In this same pose, get close and take a photo of the kiss. Next, go behind the couple and photograph mid-shot. Still in the same pose, get a close-up of the groom’s hand around the bride’s waist from behind the couple; the makes five photos without moving the couple.
After you have worked through one pose, choose another and work through it until you have all possible photos. This technique will ensure you get the most photos out of each pose in little time, without moving the couple.
Depending on where you live, what time of the year you’re photographing, and weather conditions, it could be that you get hit with rain on the day of the event. If this does happen, maintain a positive outlook and always try to help find solutions to work around the rain.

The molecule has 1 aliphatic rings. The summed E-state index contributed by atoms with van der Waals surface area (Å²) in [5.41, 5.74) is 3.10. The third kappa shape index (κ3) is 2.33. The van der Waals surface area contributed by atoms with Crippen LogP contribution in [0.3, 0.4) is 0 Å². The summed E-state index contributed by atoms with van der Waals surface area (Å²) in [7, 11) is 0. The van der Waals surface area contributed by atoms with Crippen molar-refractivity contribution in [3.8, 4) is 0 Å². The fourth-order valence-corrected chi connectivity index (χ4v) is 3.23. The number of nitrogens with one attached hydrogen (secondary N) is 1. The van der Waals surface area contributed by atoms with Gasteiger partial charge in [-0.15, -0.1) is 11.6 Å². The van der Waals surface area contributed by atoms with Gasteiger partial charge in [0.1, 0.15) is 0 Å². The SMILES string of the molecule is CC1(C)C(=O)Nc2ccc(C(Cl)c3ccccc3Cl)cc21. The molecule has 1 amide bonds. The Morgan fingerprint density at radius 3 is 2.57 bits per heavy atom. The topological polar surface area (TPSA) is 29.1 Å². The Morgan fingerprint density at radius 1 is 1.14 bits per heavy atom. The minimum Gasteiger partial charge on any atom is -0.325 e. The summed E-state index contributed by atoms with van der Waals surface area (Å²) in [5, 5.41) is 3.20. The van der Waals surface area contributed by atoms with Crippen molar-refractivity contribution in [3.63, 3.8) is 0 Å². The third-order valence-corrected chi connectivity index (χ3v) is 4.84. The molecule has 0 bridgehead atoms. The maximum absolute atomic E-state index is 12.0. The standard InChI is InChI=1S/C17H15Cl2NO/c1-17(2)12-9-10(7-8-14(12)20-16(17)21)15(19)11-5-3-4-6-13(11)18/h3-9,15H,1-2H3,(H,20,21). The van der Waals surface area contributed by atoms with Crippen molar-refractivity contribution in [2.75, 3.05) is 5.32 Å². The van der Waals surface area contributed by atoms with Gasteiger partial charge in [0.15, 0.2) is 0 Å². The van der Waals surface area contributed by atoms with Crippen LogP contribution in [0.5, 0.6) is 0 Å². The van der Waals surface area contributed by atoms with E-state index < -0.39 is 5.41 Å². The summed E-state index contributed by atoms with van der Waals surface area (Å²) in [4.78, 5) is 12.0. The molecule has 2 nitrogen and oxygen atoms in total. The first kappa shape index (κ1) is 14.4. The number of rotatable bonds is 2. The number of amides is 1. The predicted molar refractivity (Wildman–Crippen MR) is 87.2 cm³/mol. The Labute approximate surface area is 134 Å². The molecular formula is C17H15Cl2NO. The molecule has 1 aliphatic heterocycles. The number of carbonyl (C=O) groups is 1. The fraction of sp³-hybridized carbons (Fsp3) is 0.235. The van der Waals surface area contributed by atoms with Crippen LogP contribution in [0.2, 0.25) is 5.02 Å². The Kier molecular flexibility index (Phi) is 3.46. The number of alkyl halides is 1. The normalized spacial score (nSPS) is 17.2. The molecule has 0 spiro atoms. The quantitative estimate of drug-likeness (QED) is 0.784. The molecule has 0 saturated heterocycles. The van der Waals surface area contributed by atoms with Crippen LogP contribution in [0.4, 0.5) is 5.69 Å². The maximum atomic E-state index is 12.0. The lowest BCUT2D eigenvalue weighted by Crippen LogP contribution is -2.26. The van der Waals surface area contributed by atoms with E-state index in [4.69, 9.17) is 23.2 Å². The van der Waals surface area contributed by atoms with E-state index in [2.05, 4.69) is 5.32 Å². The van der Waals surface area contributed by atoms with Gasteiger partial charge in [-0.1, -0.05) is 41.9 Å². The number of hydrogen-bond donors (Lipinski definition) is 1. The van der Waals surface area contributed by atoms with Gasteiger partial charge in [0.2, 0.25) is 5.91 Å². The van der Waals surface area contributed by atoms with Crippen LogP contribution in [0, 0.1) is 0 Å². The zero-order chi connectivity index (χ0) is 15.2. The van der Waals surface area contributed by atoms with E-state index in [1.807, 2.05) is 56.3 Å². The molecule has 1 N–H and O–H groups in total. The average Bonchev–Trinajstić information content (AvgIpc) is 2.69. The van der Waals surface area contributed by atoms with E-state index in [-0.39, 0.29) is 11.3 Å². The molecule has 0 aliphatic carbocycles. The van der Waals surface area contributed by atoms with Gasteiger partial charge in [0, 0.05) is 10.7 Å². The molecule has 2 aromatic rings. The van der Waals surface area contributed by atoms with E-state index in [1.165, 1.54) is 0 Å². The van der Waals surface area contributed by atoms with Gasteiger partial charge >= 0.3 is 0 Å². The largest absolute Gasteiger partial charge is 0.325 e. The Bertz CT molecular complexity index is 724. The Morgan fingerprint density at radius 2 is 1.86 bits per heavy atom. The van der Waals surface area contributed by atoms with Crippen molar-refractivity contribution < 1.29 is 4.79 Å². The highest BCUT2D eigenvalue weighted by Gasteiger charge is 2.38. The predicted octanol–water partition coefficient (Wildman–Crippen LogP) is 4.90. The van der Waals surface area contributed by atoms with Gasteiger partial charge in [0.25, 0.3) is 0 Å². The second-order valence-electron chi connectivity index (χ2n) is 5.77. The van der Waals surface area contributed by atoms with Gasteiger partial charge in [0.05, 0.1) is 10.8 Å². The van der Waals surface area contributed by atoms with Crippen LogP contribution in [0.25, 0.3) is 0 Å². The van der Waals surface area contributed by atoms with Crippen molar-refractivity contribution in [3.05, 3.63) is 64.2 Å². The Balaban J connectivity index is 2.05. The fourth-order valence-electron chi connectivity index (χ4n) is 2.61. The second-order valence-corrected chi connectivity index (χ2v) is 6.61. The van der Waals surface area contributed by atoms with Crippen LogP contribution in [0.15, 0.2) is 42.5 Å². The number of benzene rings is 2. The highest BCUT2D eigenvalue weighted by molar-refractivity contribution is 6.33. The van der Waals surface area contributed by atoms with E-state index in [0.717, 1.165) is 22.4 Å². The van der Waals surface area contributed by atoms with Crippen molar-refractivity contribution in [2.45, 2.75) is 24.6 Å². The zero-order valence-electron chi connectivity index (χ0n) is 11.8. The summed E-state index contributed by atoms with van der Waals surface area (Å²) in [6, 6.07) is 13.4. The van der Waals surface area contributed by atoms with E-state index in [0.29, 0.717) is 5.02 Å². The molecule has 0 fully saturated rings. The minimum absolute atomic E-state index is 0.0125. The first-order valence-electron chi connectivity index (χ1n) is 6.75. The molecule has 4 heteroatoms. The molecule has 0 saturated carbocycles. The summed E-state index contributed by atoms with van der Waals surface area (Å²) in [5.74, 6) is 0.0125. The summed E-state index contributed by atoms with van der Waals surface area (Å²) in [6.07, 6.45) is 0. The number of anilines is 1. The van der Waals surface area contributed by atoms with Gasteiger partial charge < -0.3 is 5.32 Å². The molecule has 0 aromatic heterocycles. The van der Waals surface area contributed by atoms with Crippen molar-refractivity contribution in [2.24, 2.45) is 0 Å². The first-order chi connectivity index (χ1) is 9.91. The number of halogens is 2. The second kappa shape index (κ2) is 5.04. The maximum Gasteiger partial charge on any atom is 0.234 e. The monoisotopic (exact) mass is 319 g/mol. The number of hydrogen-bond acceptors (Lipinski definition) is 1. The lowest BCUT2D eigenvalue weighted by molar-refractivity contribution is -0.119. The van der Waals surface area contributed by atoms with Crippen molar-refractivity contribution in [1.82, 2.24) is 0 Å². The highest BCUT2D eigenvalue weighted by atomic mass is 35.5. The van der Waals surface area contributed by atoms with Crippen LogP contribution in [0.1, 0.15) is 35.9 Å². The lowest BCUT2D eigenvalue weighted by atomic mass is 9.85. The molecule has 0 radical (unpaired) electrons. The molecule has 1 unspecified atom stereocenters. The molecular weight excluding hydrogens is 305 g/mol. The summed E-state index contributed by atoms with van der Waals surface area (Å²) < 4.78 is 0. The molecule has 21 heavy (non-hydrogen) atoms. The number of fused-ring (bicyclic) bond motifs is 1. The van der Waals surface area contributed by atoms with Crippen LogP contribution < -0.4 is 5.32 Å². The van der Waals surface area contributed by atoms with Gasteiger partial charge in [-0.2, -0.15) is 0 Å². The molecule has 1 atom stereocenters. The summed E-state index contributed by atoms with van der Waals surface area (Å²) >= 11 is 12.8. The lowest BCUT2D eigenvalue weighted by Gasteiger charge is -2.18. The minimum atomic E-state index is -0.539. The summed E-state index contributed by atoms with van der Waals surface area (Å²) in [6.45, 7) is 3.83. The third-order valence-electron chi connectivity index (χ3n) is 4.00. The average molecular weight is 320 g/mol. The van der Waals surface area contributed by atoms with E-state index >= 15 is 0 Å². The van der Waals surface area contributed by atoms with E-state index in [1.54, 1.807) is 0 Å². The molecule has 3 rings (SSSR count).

Change locations for photos. If you were going to do the family photos outside of the church, try moving the family inside the church or better yet, to the reception location. Look for options where you have awnings, covered walkways/breezeways, and inside a home or venue.
You can also take advantage and get creative with the wedding photos. Ask the couple if they are willing to pose in the rain under an umbrella. You might be surprised how many are willing to get something a little different!
9. Drunken guests
It’s not uncommon for wedding guests to want to start the party early. Work with the coordinator or the bride and assign a family member to take care of the drunken guest. If they are part of the family, try and keep them away until it’s time for them to be in photos.
Try as best as you can to be nice and not comment on their state of being. Drawing attention to their behavior can upset the couple more and ruin the time you have for photos. Be really direct in posing and communication and always stay positive.